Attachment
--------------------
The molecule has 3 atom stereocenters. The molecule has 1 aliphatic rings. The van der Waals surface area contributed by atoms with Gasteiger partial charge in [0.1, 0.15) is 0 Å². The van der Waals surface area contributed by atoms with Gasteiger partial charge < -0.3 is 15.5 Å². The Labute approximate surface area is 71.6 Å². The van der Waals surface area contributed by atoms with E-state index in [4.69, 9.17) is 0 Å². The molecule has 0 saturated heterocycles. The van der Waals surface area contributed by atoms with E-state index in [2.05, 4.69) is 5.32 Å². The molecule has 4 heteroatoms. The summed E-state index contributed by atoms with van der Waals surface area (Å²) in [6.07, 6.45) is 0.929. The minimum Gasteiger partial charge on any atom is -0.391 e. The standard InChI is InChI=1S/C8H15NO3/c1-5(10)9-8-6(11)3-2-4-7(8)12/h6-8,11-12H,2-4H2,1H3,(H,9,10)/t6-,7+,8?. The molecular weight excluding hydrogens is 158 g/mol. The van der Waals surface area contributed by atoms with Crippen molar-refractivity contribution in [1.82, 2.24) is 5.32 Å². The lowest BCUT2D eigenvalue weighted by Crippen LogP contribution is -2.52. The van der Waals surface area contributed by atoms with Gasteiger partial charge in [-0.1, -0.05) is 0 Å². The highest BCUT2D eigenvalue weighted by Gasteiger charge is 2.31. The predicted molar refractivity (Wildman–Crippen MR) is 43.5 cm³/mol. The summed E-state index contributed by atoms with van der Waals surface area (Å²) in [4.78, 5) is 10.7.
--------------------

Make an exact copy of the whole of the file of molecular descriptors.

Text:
The molecule has 3 atom stereocenters. The molecule has 1 aliphatic rings. The van der Waals surface area contributed by atoms with Gasteiger partial charge in [0.1, 0.15) is 0 Å². The van der Waals surface area contributed by atoms with Gasteiger partial charge < -0.3 is 15.5 Å². The Labute approximate surface area is 71.6 Å². The van der Waals surface area contributed by atoms with E-state index in [4.69, 9.17) is 0 Å². The molecule has 0 saturated heterocycles. The van der Waals surface area contributed by atoms with E-state index in [2.05, 4.69) is 5.32 Å². The molecule has 4 heteroatoms. The summed E-state index contributed by atoms with van der Waals surface area (Å²) in [6.07, 6.45) is 0.929. The minimum Gasteiger partial charge on any atom is -0.391 e. The standard InChI is InChI=1S/C8H15NO3/c1-5(10)9-8-6(11)3-2-4-7(8)12/h6-8,11-12H,2-4H2,1H3,(H,9,10)/t6-,7+,8?. The molecular weight excluding hydrogens is 158 g/mol. The van der Waals surface area contributed by atoms with Crippen molar-refractivity contribution in [1.82, 2.24) is 5.32 Å². The lowest BCUT2D eigenvalue weighted by Crippen LogP contribution is -2.52. The van der Waals surface area contributed by atoms with Gasteiger partial charge in [-0.1, -0.05) is 0 Å². The highest BCUT2D eigenvalue weighted by Gasteiger charge is 2.31. The predicted molar refractivity (Wildman–Crippen MR) is 43.5 cm³/mol. The summed E-state index contributed by atoms with van der Waals surface area (Å²) in [4.78, 5) is 10.7.